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(Reference retrieved automatically from Web of Science through information on FAPESP grant and its corresponding number as mentioned in the publication by the authors.)

Additive partitioning of butterfly diversity in a fragmented landscape: importance of scale and implications for conservation

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Author(s):
Ribeiro, Danilo Bandini [1] ; Prado, Paulo I. [2] ; Brown, Jr., Keith S. [3] ; Freitas, Andre V. L. [3]
Total Authors: 4
Affiliation:
[1] Univ Estadual Campinas, Programa Posgrad Ecol, BR-05508900 Sao Paulo - Brazil
[2] Univ Nacl Estadual Sao Paulo, Dept Ecol, Inst Biociencias, BR-05508900 Sao Paulo - Brazil
[3] Univ Estadual Campinas, Dept Zool, Inst Biol, BR-13083970 Campinas, SP - Brazil
Total Affiliations: 3
Document type: Journal article
Source: DIVERSITY AND DISTRIBUTIONS; v. 14, n. 6, p. 961-968, NOV 2008.
Web of Science Citations: 52
Abstract

Aim Most of the Atlantic Forest in Brazil occurs in fragments of various sizes. Previous studies indicate that forest fragmentation affects fruit-feeding butterflies. Conservation strategies that seek to preserve organisms that are distributed in high-fragmented biomes need to understand the spatial distribution of these organisms across the landscape. In view of the importance of understanding the fauna of these forest remnants, the objective of the present work is to investigate the extent to which the diversity of this group varies across spatial scales ranging from within-forest patches to between landscapes. Location South America, south-eastern Brazil, Sao Paulo State. Methods We used bait traps to sample fruit feeding butterflies at 50 points in 10 fragments in two different landscapes during a period of 12 months. Total species richness and Shannon index were partitioned additively in diversity at trap level, and beta diversity was calculated among traps, among forest patches, and between landscapes. We used permutation tests to compare these values to the expected ones under the null hypothesis that beta diversity is only a random sampling effect. Results There was significant beta diversity at the smallest scale examined; however, the significance at higher scales depends on the diversity measurement used. Beta diversity with Shannon index was smaller than expected by chance among fragments, whereas species richness was not. Among landscapes, only beta diversity in richness was higher than expected by chance. Main conclusions The results observed occur because there is great variability in species composition among forest patches in the same landscape, changing this diversity even though the communities are formed from the same pool of species. At the largest scale evaluated (between landscapes), these pattern changes and differences in beta diversity in richness were detectable. This difference is probably caused by the presence of rare species. Thus, a conservation strategy that seeks to preserve as many species as possible per unit of area in high-fragmented biomes should give priority to protecting fragments in different landscapes, rather than more fragments in the same landscape. (AU)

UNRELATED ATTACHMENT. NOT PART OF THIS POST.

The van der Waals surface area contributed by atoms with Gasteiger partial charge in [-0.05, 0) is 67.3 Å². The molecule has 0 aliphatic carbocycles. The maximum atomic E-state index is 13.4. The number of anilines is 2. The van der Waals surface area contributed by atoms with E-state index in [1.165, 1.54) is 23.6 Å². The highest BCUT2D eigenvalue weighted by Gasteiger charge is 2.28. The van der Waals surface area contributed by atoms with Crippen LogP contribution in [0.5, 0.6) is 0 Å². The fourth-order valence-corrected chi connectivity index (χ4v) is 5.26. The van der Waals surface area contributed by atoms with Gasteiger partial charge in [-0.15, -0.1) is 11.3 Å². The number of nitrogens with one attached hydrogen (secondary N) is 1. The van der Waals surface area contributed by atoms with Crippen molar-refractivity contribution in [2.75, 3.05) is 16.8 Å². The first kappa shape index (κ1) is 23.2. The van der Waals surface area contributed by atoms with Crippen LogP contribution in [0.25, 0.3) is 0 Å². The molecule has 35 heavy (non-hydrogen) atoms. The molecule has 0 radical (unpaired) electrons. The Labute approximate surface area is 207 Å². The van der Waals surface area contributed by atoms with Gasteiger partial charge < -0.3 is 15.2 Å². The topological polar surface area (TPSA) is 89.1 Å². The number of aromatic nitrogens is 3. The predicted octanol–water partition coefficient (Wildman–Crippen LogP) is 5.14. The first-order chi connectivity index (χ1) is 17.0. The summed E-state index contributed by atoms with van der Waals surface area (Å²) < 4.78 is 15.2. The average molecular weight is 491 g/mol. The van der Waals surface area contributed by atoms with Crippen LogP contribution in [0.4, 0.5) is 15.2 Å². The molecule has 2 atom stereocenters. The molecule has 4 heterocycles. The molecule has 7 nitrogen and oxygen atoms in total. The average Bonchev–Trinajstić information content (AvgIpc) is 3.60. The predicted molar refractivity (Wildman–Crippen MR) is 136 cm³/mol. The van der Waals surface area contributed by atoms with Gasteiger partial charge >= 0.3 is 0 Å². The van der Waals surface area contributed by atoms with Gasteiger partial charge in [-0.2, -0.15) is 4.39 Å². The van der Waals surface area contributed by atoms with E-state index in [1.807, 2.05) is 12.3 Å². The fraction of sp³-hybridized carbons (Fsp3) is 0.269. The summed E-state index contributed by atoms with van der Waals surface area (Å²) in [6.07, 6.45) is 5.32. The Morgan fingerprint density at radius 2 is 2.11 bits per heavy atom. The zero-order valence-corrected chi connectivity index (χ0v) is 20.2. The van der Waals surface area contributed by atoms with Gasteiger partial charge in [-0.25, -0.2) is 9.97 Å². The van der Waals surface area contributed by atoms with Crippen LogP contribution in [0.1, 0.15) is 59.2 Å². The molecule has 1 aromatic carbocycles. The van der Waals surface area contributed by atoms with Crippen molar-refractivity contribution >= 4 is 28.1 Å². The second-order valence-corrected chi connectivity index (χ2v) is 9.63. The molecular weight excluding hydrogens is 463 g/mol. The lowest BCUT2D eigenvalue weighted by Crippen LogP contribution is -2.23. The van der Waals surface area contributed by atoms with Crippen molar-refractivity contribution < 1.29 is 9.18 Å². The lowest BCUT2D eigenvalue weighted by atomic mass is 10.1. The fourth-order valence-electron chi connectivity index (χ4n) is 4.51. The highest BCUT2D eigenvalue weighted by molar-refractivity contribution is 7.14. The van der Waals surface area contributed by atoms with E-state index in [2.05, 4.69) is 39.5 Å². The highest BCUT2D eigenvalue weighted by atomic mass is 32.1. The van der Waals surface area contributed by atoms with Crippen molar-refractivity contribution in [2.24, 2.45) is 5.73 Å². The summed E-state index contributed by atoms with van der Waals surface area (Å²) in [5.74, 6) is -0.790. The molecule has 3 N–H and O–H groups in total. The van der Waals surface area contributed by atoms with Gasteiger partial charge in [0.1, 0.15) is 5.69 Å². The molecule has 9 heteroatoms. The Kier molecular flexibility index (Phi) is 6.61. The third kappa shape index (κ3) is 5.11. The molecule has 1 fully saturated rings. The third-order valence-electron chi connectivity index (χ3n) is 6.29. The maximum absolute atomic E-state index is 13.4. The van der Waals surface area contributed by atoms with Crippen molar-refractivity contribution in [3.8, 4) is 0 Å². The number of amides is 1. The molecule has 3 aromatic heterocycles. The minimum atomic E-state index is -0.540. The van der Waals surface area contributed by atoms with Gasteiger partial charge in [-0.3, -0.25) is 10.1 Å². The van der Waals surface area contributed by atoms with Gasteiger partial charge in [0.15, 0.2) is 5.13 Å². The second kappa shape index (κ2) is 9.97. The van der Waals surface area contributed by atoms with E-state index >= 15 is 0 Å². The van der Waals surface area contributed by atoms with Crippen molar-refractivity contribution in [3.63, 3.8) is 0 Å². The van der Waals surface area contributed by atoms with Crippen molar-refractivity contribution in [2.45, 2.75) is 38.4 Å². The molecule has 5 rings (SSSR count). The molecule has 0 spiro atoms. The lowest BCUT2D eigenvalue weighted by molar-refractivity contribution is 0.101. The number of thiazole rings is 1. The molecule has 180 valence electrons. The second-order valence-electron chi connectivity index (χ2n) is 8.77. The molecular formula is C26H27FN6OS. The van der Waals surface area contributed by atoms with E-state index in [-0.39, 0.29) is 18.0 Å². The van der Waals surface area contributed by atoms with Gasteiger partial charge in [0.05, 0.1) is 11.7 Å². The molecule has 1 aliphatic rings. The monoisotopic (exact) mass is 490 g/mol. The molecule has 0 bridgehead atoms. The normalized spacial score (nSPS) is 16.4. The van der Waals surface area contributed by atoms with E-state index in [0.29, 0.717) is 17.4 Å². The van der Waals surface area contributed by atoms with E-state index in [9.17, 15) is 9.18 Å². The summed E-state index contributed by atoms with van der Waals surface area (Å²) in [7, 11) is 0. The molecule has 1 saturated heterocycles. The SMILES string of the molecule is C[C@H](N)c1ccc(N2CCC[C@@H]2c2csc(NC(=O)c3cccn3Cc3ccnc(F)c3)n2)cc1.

FAPESP's process: 98/05101-8 - Lepidoptera of the State of São Paulo: diversity, distribution, resources, and use for analysis and environmental monitoring
Grantee:Keith Spalding Brown Junior
Support type: BIOTA-FAPESP Program - Thematic Grants
FAPESP's process: 00/01484-1 - Butterfilies as environmental indicators: monitoring with Nymphalidae (Eurytelinae and Satyrinae)
Grantee:André Victor Lucci Freitas
Support type: Scholarships in Brazil - Post-Doctorate
FAPESP's process: 03/11697-0 - Effects of anthropic activity and forest fragmentation on the lepidoptera guild
Grantee:Danilo Bandini Ribeiro
Support type: Scholarships in Brazil - Master
FAPESP's process: 02/08558-6 - Biodiversity and social processes in São Luiz do Paraitinga, São Paulo
Grantee:Paulo Inácio de Knegt López de Prado
Support type: BIOTA-FAPESP Program - Regular Research Grants